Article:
Color is perhaps the artists most important tool. Let's be honest, it can make or break even a well designed and composed painting. If the artist lacks quality color skills the finish product doesn't have that exciting, make me happy experience.
The best solution for curing most issues is to simply take the time and understand the basics.
Art schools will force students to spend months doing small studies with basic geometric shapes before considering to move into every-day subjects. And for good reason! It's necessary.
Self-taught artists get in such a rush to paint, paint, paint finished art. I'm guilty of that, too. It was a nasty cycle that ends in frustration, and usually taking some unnecessary time away from the easel just to cool off.
As a teacher to thousands of students I see it all the time. I have to admit it's like looking in the mirror but it still baffles me that one would disregard the fundamentals even-though these are skills that allow an artist to paint with freedom, style and a carefree attitude.
Create two color-wheel charts
There are two ideas of thinking when it comes to making a color-wheel. One is simple and only uses three primaries. The other is more complex as it utilizes six hues. Here's a quick look and breakdown.
Basic color-wheel using three colors.
Here's an example of a basic color-wheel using ultramarine blue, cadmium yellow medium and cadmium red light.
As you can see the secondary colors are just okay. The green has some gray in to while the violet is the same. That's because the primary hues used are all warm. I'm not saying you can't make some awesome art with this palette because you certainly can.
But you may want to understand how to create a more saturated and true green. Or, maybe you want the violet to pack more punch! And yes, you can have those things but not without understanding the difference between warm and cool hues.
Split primary color wheel
In this version I think you will agree the secondary hues are cleaner. That's because they have less gray, or neutral bias.
As you look at the chart notice the symbols used for the primary hues. There's a 'W' and a "Y' beside each other. They stand for warm and cool.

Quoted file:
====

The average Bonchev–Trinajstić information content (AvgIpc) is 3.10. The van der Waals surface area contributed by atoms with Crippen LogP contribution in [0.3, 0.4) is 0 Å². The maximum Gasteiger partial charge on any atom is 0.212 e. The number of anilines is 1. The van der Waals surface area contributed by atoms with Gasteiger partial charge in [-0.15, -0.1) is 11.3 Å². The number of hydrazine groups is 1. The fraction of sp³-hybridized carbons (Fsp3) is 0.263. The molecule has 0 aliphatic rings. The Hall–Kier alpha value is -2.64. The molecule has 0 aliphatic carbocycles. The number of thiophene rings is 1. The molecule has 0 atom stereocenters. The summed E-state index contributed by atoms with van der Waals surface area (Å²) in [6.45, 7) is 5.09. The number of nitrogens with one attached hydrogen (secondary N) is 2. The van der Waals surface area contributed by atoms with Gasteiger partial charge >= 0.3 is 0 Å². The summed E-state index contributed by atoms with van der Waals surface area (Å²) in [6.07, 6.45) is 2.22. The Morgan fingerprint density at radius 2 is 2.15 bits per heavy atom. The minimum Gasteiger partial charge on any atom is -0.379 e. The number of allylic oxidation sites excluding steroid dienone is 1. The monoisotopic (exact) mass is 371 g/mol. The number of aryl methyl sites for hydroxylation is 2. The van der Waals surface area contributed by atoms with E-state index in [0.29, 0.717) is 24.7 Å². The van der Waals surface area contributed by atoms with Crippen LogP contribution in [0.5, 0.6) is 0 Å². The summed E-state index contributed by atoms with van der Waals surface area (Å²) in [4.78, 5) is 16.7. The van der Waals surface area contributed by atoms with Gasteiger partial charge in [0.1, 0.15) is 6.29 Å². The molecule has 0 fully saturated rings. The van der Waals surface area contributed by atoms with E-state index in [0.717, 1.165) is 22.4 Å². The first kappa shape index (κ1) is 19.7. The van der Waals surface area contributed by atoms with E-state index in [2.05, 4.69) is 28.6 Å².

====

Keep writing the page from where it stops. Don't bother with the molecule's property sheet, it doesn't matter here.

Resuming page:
With a split primary color-wheel you have one each of a warm and cool primary. This means making the wheel with six hues instead of three.
It also means having more control over the results. As you can see the green is vibrant. The violet is more saturated and lively.
To make the chart I used the same three warm primaries as with the basic color-wheel chart and added Hansa yellow, phthalo blue and alizarin crimson for cool hues.
How important is color?
Color is right up there with basic drawing skills. Once you understand how to draw it's time to paint. If you want to hold a brush you need to address color. It's a natural progression for any artist.
I struggled with color in the beginning years but quickly realized I was making the same mistakes over and over again. That's when I put the brush and palette down and started to do some research.
To fix my issues I knew I had to face reality and that meant facing my muddy and overly colorful art. So, I took some tape and started hanging them around my creative space. I soon began to see exactly where I was going wrong.
The problem? I didn't understand basic color mixing!
Yes, I had seen the color-wheels and several videos that demonstrated how to create them but I always shrugged it off because I thought it was a bit silly to take time and create a few for myself.
Of course that was my ego getting in the way. And it happens to all of us. Needless to say I started experimenting with color-wheels (as seen above) and soon began to understand more about mixing colors.
I also began to observe more closely my subjects. I looked a bit deeper into the shadows and areas of sun-drenched light to see the hues and levels of saturation.
Then I started to realize the power of value and tone as well. Over a year, or so, of continued practice, and no I didn't do it every single day, I began to take more control over my artwork and more specifically; color and value.
Once I had some solid foundational color skills it was much easier to paint with freedom and confidence. It actually helped me achieve a new level of expressiveness because now I could manipulate colors much more than before.
Pushing the boundaries.
As I continue my creative journey I never stop experimenting with color. It's a powerful tool and no longer a thorn in my process. To experiment more I often convert my subjects/images to a grayscale. This allows me to think more arbitrarily. Color images can easily make my choices too stiff, or predictable. It's a contemporary approach but it's also solidified by the foundational skills I developed by simply taking the time to learn.
Below is an example of how that works. The left image shows the black and white used for the painting, the middle image is the final painting and the right image shows the flowers with color. You can now see how I used arbitrary colors and a more contemporary approach that focused on value and good colors control to paint the art.
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